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A medical student has been inspired by the sounds of Morriston Hospital’s Emergency Department to create a piece of music aimed at soothing colleagues and patients.

Former semi-professional musician Leo Polchar is in his final year of medical studies at Swansea University.

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He spent an afternoon in the busy department recording a range of sounds before composing the music and enlisting the help of instrument-playing colleagues to record a track titled Accident & Emergency.

The end result has seen the 29-year-old turn the tables on sounds such as bleeping, ringing, shouting, and trollies squeaking, which can often appear oppressive, through incorporating them into an uplifting score.

Leo said: “The idea came to me when we were tasked with doing a big project as part of our final year, with the option of doing something in the humanities.

“I was in ED hearing all these bleeps and things and thought, ‘Maybe I could make a piece of music out of this?’

“Compared to other placements it’s the hardest – it’s like a merry go round of stuff going on and you have to just jump on it and find your place in it all.

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“It’s such a loud, oppressive place where you hear all these different sounds – I liked the idea of taking something that a lot of people struggle with and try to make it into something that’s pleasant.

“I had worked for a few years, after my undergraduate studies, as a semi-professional musician, and have done a bit of composition before. I also currently play in a band called Distant Waters.”

Leo said he was grateful for the support of Swansea Bay’s Medical Illustrations team during the recording of the ED sounds, which he then incorporated into the musical track.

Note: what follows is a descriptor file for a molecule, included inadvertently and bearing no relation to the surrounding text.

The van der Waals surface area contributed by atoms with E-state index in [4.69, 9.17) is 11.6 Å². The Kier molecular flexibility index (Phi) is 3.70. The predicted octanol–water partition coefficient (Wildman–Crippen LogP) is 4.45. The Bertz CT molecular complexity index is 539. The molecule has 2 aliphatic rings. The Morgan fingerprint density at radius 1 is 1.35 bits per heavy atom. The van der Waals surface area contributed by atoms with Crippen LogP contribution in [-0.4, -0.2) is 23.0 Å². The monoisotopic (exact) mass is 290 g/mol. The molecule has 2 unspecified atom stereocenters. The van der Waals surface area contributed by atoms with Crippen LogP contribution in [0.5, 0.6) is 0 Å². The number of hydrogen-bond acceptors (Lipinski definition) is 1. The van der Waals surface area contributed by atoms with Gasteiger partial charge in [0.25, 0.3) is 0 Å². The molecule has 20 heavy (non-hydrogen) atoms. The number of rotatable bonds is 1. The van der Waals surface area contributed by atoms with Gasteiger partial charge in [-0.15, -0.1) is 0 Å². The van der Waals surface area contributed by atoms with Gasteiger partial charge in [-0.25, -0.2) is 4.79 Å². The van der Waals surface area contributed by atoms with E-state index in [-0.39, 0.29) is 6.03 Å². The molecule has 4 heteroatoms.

“I played the piano on the track, which is the main part, and there’s a few different cello parts, and some other instruments to give it a more orchestral feel.

“Some of my good friends, who are also final year medical students – Alice Arvidsson, who plays the flute, and Lewis Thelwell, who plays the trumpet – played parts I wrote for them.”

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With the track laid down, Leo is keen to hear the prognosis of its merits from a range of people, not least, those who work in ED.

He said: “One of the ED consultants gave me the best praise by saying that having worked in the department for so many years, she felt I had been able to transform the meaning behind the noises.

“Those who have reacted to it best are from the medical field – those who recognise the noises react to it more profoundly.

“I just hope that people enjoy it.

“If it’s well received perhaps we could publicise a link to the track and people can listen to it on their phones while waiting in ED.”

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Sue West-Jones, a consultant in ED, said the music was ‘simply wonderful’.

She added: “These are sounds which have filled my life as an ED clinician – very powerful sounds that can easily add to the stress of my role, but Leo has given them beauty and clarity.

“It is very emotional. It conveys the intensity of the noise of the department yet turns the noise into the sounds of life, sounds that save lives and sounds that sometimes describe the ebb of life.”

(Lead image: Swansea Bay NHS)